Learn the Fascinating History of the Stanton House Inn
How is the Stanton House Inn related to a brilliant man murdered in Madison Square Garden by the jealous husband of a previous lover?
Read on to learn all the details of:
the Stanton House Inn’s property
the illustrious people connected to its past
the very public murder that rocked early 1900s New York high society, and led to the Trial of the Century
You can read even more Greenwich history on our blog.
Early History of European Settlement of Greenwich
Greenwich and neighboring Stamford were founded in 1640. The area in which Stanton House Inn is located was not settled until 1672. What is now downtown Greenwich was originally called Horseneck due to the pastureland used by settlers to graze their horses. The area remained rural for much of its existence.
First Construction of the Seaman-Brush House
The Stanton House Inn was built on land granted to the Reverend Richard Sackett while he was Pastor of the Second Congregational Church in 1717. The family kept the land for 150 years, and in 1840, Mr. John Sackett built the original structure on its present location.
The Seaman-Brush house was originally in the neo-Federalist style, with a large central hallway and two large, symmetrical rooms on either side. You can still see the original layout most clearly in the Library and Living Room at the front of the House.
We named the Sackett Suite in honor of the Sackett family.
The Gay 90s and Early 20th Century in Greenwich, Connecticut
With the construction of the railroad, Greenwich changed its name from Horseneck to avoid sounding too provincial. It became a getaway for wealthy families from New York City, such as the Rockefellers.
With this video by the Greenwich Historical Society to learn about some of the major wealthy families that made their fortunes and build summer homes in Greenwich in the 1890s.
Mary A. (Sackette) Seaman and her husband Charles H. Seaman lived in what would become the Stanton House Inn until 1899. The house was then purchased by Edward & Susie A. Brush. At that time, the house was enlarged to its present size and appearance. The noted architect Stanford White, designer of the famous Washington Square Arch in New York City, was chosen to supervise the work.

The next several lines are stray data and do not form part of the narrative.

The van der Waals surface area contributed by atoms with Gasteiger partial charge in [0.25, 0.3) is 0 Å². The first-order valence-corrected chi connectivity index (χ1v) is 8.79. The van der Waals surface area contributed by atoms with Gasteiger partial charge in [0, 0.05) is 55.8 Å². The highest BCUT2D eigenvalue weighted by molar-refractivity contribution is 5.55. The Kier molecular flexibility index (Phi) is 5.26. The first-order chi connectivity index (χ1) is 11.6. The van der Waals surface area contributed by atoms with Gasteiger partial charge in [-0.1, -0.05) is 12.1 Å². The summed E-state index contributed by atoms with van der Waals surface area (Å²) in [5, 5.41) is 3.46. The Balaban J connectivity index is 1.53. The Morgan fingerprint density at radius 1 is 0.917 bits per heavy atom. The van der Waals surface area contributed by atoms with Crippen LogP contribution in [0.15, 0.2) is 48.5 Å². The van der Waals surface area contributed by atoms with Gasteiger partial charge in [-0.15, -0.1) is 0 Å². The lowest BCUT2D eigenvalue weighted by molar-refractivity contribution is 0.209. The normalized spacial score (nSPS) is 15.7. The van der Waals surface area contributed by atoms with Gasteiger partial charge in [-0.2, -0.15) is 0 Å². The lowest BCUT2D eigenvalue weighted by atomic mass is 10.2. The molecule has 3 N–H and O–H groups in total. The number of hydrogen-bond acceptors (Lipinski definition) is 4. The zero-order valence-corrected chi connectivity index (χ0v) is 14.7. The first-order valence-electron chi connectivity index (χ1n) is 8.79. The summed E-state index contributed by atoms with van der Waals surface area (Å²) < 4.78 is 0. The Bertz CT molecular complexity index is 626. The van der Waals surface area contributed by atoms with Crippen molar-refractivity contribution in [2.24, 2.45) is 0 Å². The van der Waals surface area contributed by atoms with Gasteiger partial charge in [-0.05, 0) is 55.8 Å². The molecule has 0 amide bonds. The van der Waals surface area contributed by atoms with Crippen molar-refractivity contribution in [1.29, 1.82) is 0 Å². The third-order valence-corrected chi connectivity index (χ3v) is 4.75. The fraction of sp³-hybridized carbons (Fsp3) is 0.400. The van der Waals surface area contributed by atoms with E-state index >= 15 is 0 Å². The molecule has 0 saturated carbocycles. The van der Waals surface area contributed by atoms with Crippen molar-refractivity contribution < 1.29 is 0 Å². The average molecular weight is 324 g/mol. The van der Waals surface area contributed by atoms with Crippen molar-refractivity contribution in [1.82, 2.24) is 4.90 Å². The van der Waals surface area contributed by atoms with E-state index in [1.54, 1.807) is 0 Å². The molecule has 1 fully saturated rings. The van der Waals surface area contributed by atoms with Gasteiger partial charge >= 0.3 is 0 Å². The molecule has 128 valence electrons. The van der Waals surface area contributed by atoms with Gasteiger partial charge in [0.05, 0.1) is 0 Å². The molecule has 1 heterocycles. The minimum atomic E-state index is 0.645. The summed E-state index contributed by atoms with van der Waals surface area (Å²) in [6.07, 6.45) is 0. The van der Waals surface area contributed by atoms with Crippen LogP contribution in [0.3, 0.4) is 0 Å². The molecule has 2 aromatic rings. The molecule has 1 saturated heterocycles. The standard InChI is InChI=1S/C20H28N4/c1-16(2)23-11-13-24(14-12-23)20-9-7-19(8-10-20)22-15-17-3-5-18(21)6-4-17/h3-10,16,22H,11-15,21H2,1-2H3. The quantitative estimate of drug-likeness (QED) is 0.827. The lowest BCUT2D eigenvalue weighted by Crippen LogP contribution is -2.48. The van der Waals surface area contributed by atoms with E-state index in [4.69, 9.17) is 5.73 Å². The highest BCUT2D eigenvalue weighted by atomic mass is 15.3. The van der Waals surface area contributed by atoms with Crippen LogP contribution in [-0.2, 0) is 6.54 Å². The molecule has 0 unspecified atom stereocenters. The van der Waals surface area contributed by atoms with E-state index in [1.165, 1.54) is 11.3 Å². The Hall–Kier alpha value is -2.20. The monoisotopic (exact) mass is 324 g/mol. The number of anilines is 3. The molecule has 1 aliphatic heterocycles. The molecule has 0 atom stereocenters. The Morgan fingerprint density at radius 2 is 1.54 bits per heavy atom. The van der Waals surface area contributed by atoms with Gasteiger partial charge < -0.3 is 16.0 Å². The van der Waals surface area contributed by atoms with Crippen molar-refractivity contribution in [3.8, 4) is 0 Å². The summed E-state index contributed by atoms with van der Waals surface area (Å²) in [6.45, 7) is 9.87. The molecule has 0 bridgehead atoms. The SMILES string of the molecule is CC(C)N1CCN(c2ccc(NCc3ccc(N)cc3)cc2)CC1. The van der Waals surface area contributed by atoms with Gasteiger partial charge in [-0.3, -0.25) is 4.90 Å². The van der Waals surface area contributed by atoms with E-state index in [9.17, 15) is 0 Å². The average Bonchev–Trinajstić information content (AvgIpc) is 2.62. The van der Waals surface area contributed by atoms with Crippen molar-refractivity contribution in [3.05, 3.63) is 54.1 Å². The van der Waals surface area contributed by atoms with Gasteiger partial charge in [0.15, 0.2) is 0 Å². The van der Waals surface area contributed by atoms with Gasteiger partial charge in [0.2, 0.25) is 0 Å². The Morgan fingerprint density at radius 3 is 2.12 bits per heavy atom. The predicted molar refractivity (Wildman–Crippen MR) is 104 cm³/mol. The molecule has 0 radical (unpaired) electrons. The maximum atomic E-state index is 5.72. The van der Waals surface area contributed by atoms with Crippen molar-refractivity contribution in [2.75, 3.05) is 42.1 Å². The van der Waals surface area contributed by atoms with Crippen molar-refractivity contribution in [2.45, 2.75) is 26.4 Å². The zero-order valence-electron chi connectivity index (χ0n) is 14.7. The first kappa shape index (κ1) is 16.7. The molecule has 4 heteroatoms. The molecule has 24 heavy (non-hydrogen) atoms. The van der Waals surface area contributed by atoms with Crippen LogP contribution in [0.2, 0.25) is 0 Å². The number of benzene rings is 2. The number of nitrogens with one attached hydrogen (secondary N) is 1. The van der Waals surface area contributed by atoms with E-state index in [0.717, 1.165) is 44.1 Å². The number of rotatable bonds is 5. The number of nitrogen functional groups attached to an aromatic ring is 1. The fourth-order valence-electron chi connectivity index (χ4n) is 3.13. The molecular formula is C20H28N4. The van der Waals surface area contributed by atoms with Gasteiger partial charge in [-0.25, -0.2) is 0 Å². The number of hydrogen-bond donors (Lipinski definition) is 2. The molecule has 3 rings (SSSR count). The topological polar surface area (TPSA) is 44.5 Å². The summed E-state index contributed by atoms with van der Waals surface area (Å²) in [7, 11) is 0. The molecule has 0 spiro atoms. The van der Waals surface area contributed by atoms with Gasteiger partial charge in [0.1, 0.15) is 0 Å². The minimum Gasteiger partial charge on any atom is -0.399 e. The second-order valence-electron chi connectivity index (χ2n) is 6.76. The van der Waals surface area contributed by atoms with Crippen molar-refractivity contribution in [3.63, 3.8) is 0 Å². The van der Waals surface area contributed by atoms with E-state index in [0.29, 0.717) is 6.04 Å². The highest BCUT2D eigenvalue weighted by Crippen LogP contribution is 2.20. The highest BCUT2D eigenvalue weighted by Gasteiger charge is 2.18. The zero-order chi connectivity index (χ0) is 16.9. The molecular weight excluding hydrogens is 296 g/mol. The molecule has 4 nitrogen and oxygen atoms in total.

The Brush family contributed much to the area and to the Town of Greenwich in particular. Some major Greenwich institutions, such as:
Brush Memorial Chapel
All felt the fine touch of Edward Brush.
“The Trial of the Century” and Stanford White
Shortly after the completion of the Seaman-Brush house (the official name of the Stanton House Inn), Stanford White was murdered by a very wealthy yet disturbed man in Madison Square Garden. Harry Kendall Thaw shot Stanford White at point-blank range for an affair with his then wife, Evelyn Nesbit. At the time of his death, the affair, which began when Nesbit was 16 years old and White was 47, had long-since ended.
The Stanton House Inn in the 20th Century
In 1920, after the death of Edward Brush, the property was purchased by Theodore L. Pomeroy. Mrs. Pomeroy was active both in politics and the church. Many prominent statesmen and their wives attended the social functions held by Mr. & Mrs. Pomeroy.
The Pomeroys lost their home after the Stock Market crash of 1929. It then sat empty for almost ten years, as the wealthy of the time already preferred to live in Backcountry Greenwich, rather than so close to town.
Nora Stanton Barney
In 1937, the house was purchased by Mrs. Nora Stanton Barney, who operated the house as first a veteran’s home, then an inn called Stanton House. She named the building in honor of her grandmother, Elizabeth Cady Stanton, the renowned American feminist and social reformer.
But Nora Stanton Barney was a fascinating woman in her own right. She was America’s first female civil engineer (despite being born in the United Kingdom), having graduated from Cornell. She was a civil engineer, architect, and real estate developer.
She even divorced her first husband because he wanted her to quit her work and become a typical housewife!
For the next quarter century, the Stanton House was a popular gathering spot for travelers and residents alike.
Recent History at the Stanton House Inn
Sadly, from 1962 to 1983 the property declined and it seemed that the Stanton House would not regain any of its original splendor.
The Seaman-Brush house became a boarding house. If no one in town would rent you a room, you could rent one here. Many locals who grew up in Greenwich during this time remember the Inn being a scary place.
But in 1985, Mr. Tog Pearson and his wife, Doreen, took an interest in the historic Connecticut inn and began to restore the rooms and facilities to their former glory. It has since become a well-needed addition to the community in the form of a Bed & Breakfast Inn.
The Pearson family set a goal for the Stanton House Inn over 30 years ago to provide a comfortable and relaxed home-away-from-home environment for their guests in a classic, historic and environmentally-friendly setting.
Greenwich’s prime location on beautiful Long Island Sound makes it the Gateway to New England. The perfect first stop for touring Still Revolutionary Connecticut, Greenwich also offers a convenient alternative for a visit to New York City. NYC to Greenwich, CT, is just thirty-five miles away and accessible by train or car. But there are also an abundance of great things to do in Greenwich itself, as well as the surrounding area.
Be sure to download our free Greenwich Activities checklist for a list of all our favorite activities near our historic Connecticut bed and breakfast.
Stanton House Inn welcomes you. View all our beautiful Greenwich accommodations and book your stay at our romantic bed and breakfast in Connecticut.
Historical research by:
Bill Finch, Jr.